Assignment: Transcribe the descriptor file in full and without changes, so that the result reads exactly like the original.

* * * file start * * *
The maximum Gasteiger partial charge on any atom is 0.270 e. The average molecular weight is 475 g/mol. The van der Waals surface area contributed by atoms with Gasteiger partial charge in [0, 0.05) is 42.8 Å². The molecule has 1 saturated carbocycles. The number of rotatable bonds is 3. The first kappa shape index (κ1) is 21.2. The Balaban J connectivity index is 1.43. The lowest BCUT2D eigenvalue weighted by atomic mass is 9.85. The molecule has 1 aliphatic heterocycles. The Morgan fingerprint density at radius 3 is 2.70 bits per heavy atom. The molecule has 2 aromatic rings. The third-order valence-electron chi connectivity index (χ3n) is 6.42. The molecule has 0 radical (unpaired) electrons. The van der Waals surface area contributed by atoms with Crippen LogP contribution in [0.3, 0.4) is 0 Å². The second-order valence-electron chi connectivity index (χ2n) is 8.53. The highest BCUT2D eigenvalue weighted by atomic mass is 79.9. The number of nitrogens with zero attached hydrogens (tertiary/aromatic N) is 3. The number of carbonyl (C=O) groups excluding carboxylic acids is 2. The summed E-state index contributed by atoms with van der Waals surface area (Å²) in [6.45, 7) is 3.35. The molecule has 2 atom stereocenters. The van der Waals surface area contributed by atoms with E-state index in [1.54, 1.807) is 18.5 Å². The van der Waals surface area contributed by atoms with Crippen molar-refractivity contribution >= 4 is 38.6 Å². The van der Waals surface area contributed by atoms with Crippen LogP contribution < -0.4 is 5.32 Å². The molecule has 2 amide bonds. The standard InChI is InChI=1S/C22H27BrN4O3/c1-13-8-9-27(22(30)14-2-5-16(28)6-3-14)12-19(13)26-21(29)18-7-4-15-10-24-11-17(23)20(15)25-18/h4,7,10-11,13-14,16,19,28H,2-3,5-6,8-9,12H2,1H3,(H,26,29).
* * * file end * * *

The maximum Gasteiger partial charge on any atom is 0.270 e. The average molecular weight is 475 g/mol. The van der Waals surface area contributed by atoms with Gasteiger partial charge in [0, 0.05) is 42.8 Å². The molecule has 1 saturated carbocycles. The number of rotatable bonds is 3. The first kappa shape index (κ1) is 21.2. The Balaban J connectivity index is 1.43. The lowest BCUT2D eigenvalue weighted by atomic mass is 9.85. The molecule has 1 aliphatic heterocycles. The Morgan fingerprint density at radius 3 is 2.70 bits per heavy atom. The molecule has 2 aromatic rings. The third-order valence-electron chi connectivity index (χ3n) is 6.42. The molecule has 0 radical (unpaired) electrons. The van der Waals surface area contributed by atoms with Crippen LogP contribution in [0.3, 0.4) is 0 Å². The second-order valence-electron chi connectivity index (χ2n) is 8.53. The highest BCUT2D eigenvalue weighted by atomic mass is 79.9. The number of nitrogens with zero attached hydrogens (tertiary/aromatic N) is 3. The number of carbonyl (C=O) groups excluding carboxylic acids is 2. The summed E-state index contributed by atoms with van der Waals surface area (Å²) in [6.45, 7) is 3.35. The molecule has 2 atom stereocenters. The van der Waals surface area contributed by atoms with E-state index in [1.54, 1.807) is 18.5 Å². The van der Waals surface area contributed by atoms with Crippen molar-refractivity contribution >= 4 is 38.6 Å². The van der Waals surface area contributed by atoms with Crippen LogP contribution < -0.4 is 5.32 Å². The molecule has 2 amide bonds. The standard InChI is InChI=1S/C22H27BrN4O3/c1-13-8-9-27(22(30)14-2-5-16(28)6-3-14)12-19(13)26-21(29)18-7-4-15-10-24-11-17(23)20(15)25-18/h4,7,10-11,13-14,16,19,28H,2-3,5-6,8-9,12H2,1H3,(H,26,29).